<p>Places of historical significance in Steuben County, Indiana. </p>

Collins Schoolhouse – Lou Ann Homan

By on Aug 17, 2017 in Events, Family Fun, History, Holidays, Steuben County Indiana, Uncategorized | 0 comments

I check the back ribbon of my Minnie Pearl straw hat before leaving the house. I gingerly step into Kathy’s car ducking my head wondering how did women drive with these hats? (Perhaps they didn’t?) I notice we are both wearing summer cotton dresses and sandals. This is not an ordinary outing for a Sunday afternoon. No, we are headed to the Collins Schoolhouse to participate in the fifth annual Ice Cream Social. The drive is once again beautiful as we meander over country roads. We pass the schoolhouse and have to turn around. Once Bart Collins helps us find parking, I feel we have been transported to another century. Tents are set up with tables and chairs for the social. Another long table is filled with home grown and homemade cobblers of peach and berry and rhubarb followed by a tub of ice cream. Whereas we are anxious to sit in the shade and visit with folks, we are, of course, drawn into the schoolhouse itself. It is not my first visit. I used to bring my Hamilton students to the schoolhouse when June Collins was still on this earth and giving her glorious tours. We always came in the Autumn. I can remember June ringing the bell and my students, in awe, taking their seats. My wandering eyes followed the trees in the windows…tree leaves of ruby and scarlet and tangerine. It was enchanting. Once in a while I would be pulled out of my daydreaming state as June reprimanded one of my students. Now the tours are given by other members of the family. On this day is it Claudia Smith who welcomes us smiling from ear to ear. We all comment on the glorious weather and step over the threshold into 1877. It is as it was. Perfect. The books are lined up on bookshelves, lunch pails ready to be taken out to sit under the old trees, cursive writing on the board (is that still June’s handwriting?) and desks waiting for students. It is magical. It is  beautiful. It wasn’t always so. This school, along with most one room schoolhouses in America, fell into disrepair and neglect. The Collins School  was saved by the...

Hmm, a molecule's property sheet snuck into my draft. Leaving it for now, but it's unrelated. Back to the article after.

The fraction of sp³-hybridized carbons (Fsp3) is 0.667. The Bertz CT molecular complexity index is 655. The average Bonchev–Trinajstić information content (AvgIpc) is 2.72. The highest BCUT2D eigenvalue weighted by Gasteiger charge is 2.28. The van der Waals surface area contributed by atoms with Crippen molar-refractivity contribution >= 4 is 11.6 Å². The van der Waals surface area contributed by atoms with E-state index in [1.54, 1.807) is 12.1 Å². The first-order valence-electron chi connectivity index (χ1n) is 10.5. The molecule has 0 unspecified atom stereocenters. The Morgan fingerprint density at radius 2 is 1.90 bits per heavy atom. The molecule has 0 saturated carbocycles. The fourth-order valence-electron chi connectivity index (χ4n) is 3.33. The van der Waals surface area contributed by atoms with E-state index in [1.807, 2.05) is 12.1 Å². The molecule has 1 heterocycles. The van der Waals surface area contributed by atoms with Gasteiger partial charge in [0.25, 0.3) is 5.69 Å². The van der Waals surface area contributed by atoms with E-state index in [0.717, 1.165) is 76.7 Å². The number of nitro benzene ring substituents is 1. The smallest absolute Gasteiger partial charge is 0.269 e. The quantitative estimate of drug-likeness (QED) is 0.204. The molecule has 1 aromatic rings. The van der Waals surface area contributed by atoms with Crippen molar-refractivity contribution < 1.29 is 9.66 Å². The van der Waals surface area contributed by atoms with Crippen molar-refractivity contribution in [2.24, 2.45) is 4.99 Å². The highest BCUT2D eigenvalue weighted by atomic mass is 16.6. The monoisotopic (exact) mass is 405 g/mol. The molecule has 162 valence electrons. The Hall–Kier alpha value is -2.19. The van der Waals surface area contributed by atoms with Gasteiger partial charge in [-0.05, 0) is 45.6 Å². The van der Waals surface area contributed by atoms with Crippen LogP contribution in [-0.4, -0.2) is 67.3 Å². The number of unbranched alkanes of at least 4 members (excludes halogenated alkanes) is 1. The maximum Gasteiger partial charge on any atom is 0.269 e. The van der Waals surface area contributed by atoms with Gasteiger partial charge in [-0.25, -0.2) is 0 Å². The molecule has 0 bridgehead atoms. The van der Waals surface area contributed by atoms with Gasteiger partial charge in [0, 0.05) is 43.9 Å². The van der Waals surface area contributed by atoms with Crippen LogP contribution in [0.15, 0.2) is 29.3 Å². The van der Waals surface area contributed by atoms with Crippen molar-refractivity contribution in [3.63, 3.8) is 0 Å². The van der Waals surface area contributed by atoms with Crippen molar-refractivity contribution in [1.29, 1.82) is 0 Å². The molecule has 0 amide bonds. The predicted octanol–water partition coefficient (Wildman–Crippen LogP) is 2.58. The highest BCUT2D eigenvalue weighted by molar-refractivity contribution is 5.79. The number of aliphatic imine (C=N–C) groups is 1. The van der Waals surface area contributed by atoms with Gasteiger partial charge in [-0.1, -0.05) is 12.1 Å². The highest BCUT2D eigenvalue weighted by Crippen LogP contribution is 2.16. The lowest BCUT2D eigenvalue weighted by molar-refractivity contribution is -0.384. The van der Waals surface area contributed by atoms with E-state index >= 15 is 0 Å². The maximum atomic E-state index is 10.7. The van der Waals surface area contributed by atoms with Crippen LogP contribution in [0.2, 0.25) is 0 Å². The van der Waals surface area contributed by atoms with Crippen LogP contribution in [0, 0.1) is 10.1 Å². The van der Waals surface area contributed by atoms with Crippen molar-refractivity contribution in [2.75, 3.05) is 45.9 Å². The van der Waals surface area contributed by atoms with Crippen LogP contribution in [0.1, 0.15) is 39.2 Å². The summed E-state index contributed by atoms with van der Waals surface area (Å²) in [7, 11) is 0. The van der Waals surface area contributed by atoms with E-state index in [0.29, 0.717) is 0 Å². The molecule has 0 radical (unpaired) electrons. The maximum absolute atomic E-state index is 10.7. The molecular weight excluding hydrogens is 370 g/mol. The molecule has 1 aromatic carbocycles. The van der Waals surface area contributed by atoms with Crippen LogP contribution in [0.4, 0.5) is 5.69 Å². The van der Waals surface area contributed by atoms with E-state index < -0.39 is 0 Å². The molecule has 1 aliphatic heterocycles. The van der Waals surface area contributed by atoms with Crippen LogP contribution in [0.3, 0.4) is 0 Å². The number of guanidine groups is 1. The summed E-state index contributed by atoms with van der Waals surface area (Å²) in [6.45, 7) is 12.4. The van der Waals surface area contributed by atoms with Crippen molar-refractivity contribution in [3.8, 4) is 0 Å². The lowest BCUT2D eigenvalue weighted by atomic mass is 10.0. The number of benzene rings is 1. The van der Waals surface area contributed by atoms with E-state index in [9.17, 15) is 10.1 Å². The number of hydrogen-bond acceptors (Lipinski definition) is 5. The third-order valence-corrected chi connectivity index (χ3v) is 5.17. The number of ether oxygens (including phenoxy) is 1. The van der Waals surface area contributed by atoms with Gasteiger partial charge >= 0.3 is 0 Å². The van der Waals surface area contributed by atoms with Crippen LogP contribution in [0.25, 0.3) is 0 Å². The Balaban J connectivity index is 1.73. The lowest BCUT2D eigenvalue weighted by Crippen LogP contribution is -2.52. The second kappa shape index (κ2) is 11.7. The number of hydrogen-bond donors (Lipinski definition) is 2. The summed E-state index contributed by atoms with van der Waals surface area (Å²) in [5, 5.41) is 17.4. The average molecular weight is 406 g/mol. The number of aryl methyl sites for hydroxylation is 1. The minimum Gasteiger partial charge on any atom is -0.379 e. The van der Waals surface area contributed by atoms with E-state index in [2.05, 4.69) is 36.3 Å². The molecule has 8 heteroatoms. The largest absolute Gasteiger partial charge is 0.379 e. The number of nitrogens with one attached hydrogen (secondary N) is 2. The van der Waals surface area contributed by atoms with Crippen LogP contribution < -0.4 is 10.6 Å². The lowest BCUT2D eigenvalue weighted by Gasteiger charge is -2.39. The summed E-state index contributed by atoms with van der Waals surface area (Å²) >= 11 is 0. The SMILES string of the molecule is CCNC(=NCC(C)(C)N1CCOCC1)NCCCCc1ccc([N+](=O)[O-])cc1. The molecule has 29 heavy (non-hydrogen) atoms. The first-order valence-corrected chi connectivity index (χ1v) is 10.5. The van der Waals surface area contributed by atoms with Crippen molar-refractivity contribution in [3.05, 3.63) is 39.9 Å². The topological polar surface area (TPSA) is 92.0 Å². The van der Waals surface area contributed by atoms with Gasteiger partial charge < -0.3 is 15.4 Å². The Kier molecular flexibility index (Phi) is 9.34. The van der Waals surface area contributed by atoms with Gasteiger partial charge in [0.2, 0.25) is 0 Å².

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Adventures Had and Memories Made – The Schiffli Family

By on Aug 7, 2017 in Events, Family Fun, History, Steuben County Indiana, Uncategorized | 0 comments

Vermont Settlement Festival I remember every year when I was little my dad would take my sister and I to the Orland Vermont Settlement Festival and this year, my dad and I took the girls for some fun! The first thing we went through was the settlement where the girls got to see animal skins, a stuffed beaver, an old time wagon and people cooking their lunches over the fire. The girls were even given homemade soap by one of the settlement men. Next we had to visit the free kid zone bounce houses! They had so much fun I had a hard time getting them out of there. We ate lunch at the park, got some homemade ice cream and Emi even got her face painted. We weren’t able to stay for the talent show or the other fun activities because it was almost nap time but we all had a great time and had lots of fun at the Orland Vermont Settlement Festival, held at the Orland Town Park. This event is held the last full weekend in July and recognizes Orland as the birthplace of Steuben County. The event is put on by the Orland Chamber of Commerce.  You can always find more information at lakes101.org or by calling...